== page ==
The actual music of the event was something that I think I enjoyed just as much as the boys.  The opening act was trying too hard to be cool and not that great musically.  The second group was much better and for a time I thought they were Metallica.  When the headliners finally did take the stage, I was just as blown away as the die hard fans.  They were great!  There is something special that happens at a live performance by really talented people and these guys had what it takes to make it happen.  Of course, I couldn't actually hear any of the vocals, only the instruments, because it seemed that every member of the audience knew all the words to every song and sang right along with the band.  That didn't matter, because it was the shared experience that made it all so memorable.

Getting out after the concert was every bit the nightmare I had imagined, so I simply insisted that we sit in the parking lot not even trying to move until the madness had subsided.  Finally, four tired but happy fans were able to safely drive home, with memories I am sure we all still hold.

One more thing came out of the event.  Not long after, Grandma B was looking at a mail order catalog and found a T shirt with an image of the title character from Metallica's "Sandman" album on it.  She saw how much the picture looked like my dad so we got the shirt and gave it to him. Here is the result.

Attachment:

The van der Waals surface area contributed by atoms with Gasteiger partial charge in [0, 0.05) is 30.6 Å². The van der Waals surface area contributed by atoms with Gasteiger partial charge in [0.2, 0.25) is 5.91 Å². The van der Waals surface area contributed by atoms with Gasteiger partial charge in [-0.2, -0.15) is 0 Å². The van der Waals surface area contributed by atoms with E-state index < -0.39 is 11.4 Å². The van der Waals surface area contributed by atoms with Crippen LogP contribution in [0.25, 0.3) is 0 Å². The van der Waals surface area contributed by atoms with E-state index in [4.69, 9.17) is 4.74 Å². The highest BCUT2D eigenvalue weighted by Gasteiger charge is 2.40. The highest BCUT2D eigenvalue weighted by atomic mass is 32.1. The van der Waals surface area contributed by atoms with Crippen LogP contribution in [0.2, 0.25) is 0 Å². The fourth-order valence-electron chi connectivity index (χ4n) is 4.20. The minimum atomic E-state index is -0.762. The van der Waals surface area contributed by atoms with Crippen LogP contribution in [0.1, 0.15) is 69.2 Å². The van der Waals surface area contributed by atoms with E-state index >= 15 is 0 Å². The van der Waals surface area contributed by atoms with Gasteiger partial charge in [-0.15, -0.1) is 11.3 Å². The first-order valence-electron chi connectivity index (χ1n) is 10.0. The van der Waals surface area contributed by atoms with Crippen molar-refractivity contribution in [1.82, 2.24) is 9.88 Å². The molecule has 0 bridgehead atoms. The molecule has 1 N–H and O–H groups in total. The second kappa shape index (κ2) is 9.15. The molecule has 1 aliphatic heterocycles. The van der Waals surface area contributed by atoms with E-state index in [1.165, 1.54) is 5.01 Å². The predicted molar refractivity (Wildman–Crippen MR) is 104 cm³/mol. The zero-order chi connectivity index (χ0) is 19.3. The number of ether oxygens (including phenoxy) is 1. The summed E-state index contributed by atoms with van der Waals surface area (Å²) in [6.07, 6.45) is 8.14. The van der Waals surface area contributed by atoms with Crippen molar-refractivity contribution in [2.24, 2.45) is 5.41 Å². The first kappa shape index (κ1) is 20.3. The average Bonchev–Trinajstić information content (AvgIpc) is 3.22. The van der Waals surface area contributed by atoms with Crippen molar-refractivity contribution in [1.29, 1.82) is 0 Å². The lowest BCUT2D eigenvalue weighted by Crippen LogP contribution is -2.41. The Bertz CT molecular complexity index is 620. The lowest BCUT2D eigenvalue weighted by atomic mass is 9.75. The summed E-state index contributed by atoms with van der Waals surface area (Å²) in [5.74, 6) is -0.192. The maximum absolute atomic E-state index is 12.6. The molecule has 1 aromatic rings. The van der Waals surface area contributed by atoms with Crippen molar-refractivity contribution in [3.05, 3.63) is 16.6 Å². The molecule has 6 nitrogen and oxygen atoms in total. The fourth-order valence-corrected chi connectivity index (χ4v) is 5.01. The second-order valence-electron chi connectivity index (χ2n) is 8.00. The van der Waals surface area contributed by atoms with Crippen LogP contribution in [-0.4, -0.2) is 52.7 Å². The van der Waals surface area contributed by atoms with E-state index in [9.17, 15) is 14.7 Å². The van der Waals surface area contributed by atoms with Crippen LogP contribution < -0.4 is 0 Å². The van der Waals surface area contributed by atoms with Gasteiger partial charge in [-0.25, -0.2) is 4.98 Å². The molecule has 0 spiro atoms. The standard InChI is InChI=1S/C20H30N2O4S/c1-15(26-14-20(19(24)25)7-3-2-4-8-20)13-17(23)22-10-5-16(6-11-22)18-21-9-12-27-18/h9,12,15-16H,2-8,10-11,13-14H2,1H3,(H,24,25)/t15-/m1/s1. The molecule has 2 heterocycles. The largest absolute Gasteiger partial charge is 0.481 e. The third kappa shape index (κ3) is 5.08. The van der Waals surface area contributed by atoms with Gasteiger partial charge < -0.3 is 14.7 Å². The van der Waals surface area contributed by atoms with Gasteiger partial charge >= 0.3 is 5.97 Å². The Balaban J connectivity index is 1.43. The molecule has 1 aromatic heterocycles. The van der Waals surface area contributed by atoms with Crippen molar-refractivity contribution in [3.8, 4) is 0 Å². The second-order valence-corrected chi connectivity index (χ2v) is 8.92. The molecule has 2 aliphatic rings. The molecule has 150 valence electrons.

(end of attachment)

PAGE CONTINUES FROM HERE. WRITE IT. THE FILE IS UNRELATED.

Wednesday, March 5, 2014

Misty Watercolor Memories

"The Way We Were" is the beautiful, melancholy title song from a movie that came out in 1973, the year Grandma B and I met.  "Memories light the corners of my mind; misty watercolor memories of the way we were."  Those are the opening lines of the song and describe the mood I often find myself in as I begin one of these essays.  Reminiscing lets me revisit the past with filters in place to block out the less pleasant parts.

Many of the art prints we have hanging on the walls of our house are literal "misty watercolors."   I don't know if there is really a connection there, but it seems that my way (and perhaps most people's way) of remembering the past is like the artist Paul Sawyier's way of capturing his beloved Kentucky River Valley in his paintings.  The rough edges are smoothed away by the fog of selective remembering and the glow of sentiment highlights the good times.  At times, even imagination plays a role in our remembering, in the same way his "Mile High Bridge" uses memory and fantasy to create an ethereal scene that never was.

There is no doubt that my childhood memories benefit from the filter of time.  Living in unheatable houses, wearing hand me down clothes, and having the same thing in my school lunch pail every day is not the stuff of idyllic childhood;  But  growing up in a loving family, part of an extended family of grandparents, uncles, aunts and cousins who all cared for one another was more than compensation, and I only wish that everyone's memories could be as happy as mine.

I have to admit to a certain enjoyment of the melancholy part of memory as well.  A little wistful longing for what once was, a dash of pondering what might have been, and maybe even a touch of regret all add to the flavor of memory.  Dabbling in melancholy is mostly a good way to "pinch myself awake;" to wake me up to recognizing how profoundly I have been blessed.  I don't need to look at my life through a veil of mist that hides the rough edges;  I can see very clearly that I am "The Richest Man I Know."